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Mongolia's new nationalist president must contend with a parliament dominated by his opponents and the economic realities of Mongolia's dependence on the IMF and China.
Outlook and implications
Policy instability; Tax increase
Sectors or assets
Foreign mining companies, especially Chinese
On 11 July, Khaltmaa Battulga of Mongolia's Democratic Party (DP) was sworn in as president. He won narrowly, with only 50.6% over two rounds, against Miyegombo Enkhbold of the ruling Mongolian People's Party. Winning with less than 50% of votes would have forced a new election with new candidates under Mongolia's constitution. The turnout was 61%, and 8.5% of voters indicated no support for either candidate. Enkhbold has accepted the result. His Mongolian People's Party still holds 65 out of 76 seats in Mongolia's unicameral parliament, the State Great Khural.
Battulga (his given name and used by Mongolian convention) has interests in Mongolia's agribusiness, tourism, and agriculture sectors, including Talkh Chikher JSC, Mill House LLC., Genco Tour Bureau JSC, and Bayangol Hotel JSC, in all of which he has either major or controlling stakes. He has served as a member of parliament since 2004 and held ministerial briefs for road and transport, and industry and agriculture.
In early 2016, a photo allegedly of a court document signed by Battulga was circulated on Mongolian social media, which ostensibly revealed that he was a suspect in an investigation into embezzlement and money laundering through public offices. In April 2016, the offices of Tumen Khishgten and Bayalgiin Khuvi, construction companies based in Battulga's Bayangol Hotel Office, were searched by a dedicated anti-corruption police force but no formal charges were brought against Battulga and he denies all allegations. Several aides were arrested and some have left Mongolia. As president, Battulga can appoint juries and the state's chief prosecutor. He is not, however, immune from prosecution and the allegation can be revived if his political opponents choose to seek his impeachment.
Battulga's campaign focused on tightening state control and increasing the government's capture of revenues from mining in Mongolia. He campaigned for a bill requiring the use of Mongolian banks to deposit all mining revenues, so that tax authorities are able to clearly assess miners' tax liabilities, and Mongolian banks benefit from the interest accrued on these deposits. The requirement was abandoned by the Great Khural in early 2017 because agreement over it was delaying IMF approval of the USD5.5-billion Extended Credit Facility Agreement, on which Mongolia's precarious fiscal position depends.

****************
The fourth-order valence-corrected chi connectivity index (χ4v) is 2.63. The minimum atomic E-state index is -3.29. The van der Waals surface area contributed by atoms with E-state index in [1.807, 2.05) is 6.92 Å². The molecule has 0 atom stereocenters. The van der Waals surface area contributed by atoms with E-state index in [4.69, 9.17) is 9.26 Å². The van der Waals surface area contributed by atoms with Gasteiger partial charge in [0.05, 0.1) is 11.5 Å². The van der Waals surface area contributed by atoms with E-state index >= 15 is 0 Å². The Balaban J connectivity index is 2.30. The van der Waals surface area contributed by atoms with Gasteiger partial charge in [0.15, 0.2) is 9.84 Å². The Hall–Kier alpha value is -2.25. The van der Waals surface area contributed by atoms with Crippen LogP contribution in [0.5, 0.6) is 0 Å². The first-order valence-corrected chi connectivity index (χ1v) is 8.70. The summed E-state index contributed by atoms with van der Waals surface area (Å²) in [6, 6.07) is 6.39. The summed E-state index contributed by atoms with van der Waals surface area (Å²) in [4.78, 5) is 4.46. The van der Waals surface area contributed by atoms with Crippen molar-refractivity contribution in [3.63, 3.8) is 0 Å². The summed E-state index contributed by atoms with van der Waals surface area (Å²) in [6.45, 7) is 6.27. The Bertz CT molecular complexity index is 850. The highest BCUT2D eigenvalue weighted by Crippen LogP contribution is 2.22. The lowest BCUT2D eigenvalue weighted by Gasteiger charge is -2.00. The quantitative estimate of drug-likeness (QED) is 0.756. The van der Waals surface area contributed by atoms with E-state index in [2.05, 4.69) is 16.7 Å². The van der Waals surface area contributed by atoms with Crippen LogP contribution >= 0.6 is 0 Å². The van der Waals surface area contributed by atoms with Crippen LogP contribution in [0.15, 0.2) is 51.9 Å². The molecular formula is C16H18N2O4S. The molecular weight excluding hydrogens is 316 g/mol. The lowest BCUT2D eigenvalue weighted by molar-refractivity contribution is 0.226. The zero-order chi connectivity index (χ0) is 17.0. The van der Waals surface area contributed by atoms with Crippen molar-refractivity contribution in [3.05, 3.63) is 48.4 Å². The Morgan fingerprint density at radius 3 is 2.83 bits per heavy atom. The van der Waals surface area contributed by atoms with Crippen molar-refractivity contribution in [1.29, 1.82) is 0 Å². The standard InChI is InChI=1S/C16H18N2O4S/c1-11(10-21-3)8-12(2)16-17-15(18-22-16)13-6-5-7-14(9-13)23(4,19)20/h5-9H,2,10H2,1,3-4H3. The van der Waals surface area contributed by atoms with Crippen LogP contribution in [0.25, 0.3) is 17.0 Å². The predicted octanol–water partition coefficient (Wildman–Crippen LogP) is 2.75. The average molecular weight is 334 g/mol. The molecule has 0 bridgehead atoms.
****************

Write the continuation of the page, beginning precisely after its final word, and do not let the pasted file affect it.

Weaker prices for copper, gold, and coal in recent years and a sharp slowdown in FDI in 2014 and 2015 made the fiscal deficit balloon to more than 20% of GDP. IHS Markit projects the negative balance of payments to widen to almost 12% of GDP by 2018, from 10% in 2016, as imports for foreign-financed mining projects grow. FDI inflows should resume in 2017 with the acceleration of construction on the second phase of the Oyu Tolgoi copper and gold mine, and the IMF facility will ease short-term liquidity pressures. Mongolia, however, is also dependent on Chinese demand. China accounts for almost four-fifths of Mongolia's annual exports and almost all (98.5%) of its exported copper concentrate. If the Oyu Tolgoi mine comes online as envisaged, copper will account for one-third of Mongolia's GDP. Battulga's campaign and his first speech as president repeatedly promised to "rebalance" China-Mongolia trade relations. Our Sovereign Risk Service rates Mongolia at 45 (or BB+) in the short term but 60 (B-: Very High Payments risk) in the medium term.
Battulga's election is unlikely to jeopardise IMF support or trade relations with China in the one-year outlook. Mongolia's president can veto legislation passed by parliament, but that veto can be overturned by a two-thirds majority. The ruling MPP holds 65 of the Great Khural's 76 seats and, although increasingly unpopular, enjoys stronger party discipline than Battulga's fractious DP.
Although MPP rhetoric will move towards Battulga's in recognition of public frustration with fiscal austerity and dependence on foreigners, the MPP will continue their policy emphasis on fiscal discipline. As long as there is demonstrable progress on that central objective, the IMF will accept popular nationalist policies, such as requiring all mining revenues be directed into Mongolian banks. This is likely to increase all miners' tax liabilities, but the risk of inconsistent, arbitrary, or politicised tax claims on miners is obviated by a strong consensus among Mongolian policymakers around the need for a transparent and professional investment environment – even more for the duration of the IMF's facility. The reassurance sovereign bondholders take from the IMF's continued support will reinforce that support as debt servicing obligations are met this year (and servicing costs likely fall).
Policymakers' acceptance of the need for FDI to meet fiscal targets will also protect the Chinese mining companies that were criticised by Battulga during the presidential campaign. Mongolia tried to limit Chinese (and all foreign) ownership under Battulga's DP in 2012 with the Strategic Entities Foreign Investments Law. The DP government invoked the SEFIL to block the acquisition of Toronto-listed South Gobi Resource acquisition by Chalco, a Chinese state-owned company. It was successfully blocked – but at the cost of a sharp fall in FDI. Mongolian policymakers will be keen to reassure investors now even more than in 2012, during Mongolia's economic boom.